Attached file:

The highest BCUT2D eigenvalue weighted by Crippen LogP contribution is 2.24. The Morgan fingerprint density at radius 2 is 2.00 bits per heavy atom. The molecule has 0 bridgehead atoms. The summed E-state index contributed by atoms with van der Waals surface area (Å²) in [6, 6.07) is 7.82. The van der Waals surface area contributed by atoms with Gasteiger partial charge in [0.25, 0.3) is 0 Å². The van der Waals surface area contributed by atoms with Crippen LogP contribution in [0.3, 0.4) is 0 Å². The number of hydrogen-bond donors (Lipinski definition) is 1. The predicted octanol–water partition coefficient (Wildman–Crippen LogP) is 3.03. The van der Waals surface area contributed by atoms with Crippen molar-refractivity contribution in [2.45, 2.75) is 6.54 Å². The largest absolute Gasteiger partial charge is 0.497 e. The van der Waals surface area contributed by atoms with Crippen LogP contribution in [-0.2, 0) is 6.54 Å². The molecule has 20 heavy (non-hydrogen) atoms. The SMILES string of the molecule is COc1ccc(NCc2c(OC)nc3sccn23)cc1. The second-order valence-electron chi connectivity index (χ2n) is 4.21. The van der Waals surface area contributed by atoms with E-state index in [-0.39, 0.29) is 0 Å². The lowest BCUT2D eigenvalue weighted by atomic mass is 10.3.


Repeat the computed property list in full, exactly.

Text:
The highest BCUT2D eigenvalue weighted by Crippen LogP contribution is 2.24. The Morgan fingerprint density at radius 2 is 2.00 bits per heavy atom. The molecule has 0 bridgehead atoms. The summed E-state index contributed by atoms with van der Waals surface area (Å²) in [6, 6.07) is 7.82. The van der Waals surface area contributed by atoms with Gasteiger partial charge in [0.25, 0.3) is 0 Å². The van der Waals surface area contributed by atoms with Crippen LogP contribution in [0.3, 0.4) is 0 Å². The number of hydrogen-bond donors (Lipinski definition) is 1. The predicted octanol–water partition coefficient (Wildman–Crippen LogP) is 3.03. The van der Waals surface area contributed by atoms with Crippen molar-refractivity contribution in [2.45, 2.75) is 6.54 Å². The largest absolute Gasteiger partial charge is 0.497 e. The van der Waals surface area contributed by atoms with Crippen LogP contribution in [-0.2, 0) is 6.54 Å². The molecule has 20 heavy (non-hydrogen) atoms. The SMILES string of the molecule is COc1ccc(NCc2c(OC)nc3sccn23)cc1. The second-order valence-electron chi connectivity index (χ2n) is 4.21. The van der Waals surface area contributed by atoms with E-state index in [-0.39, 0.29) is 0 Å². The lowest BCUT2D eigenvalue weighted by atomic mass is 10.3.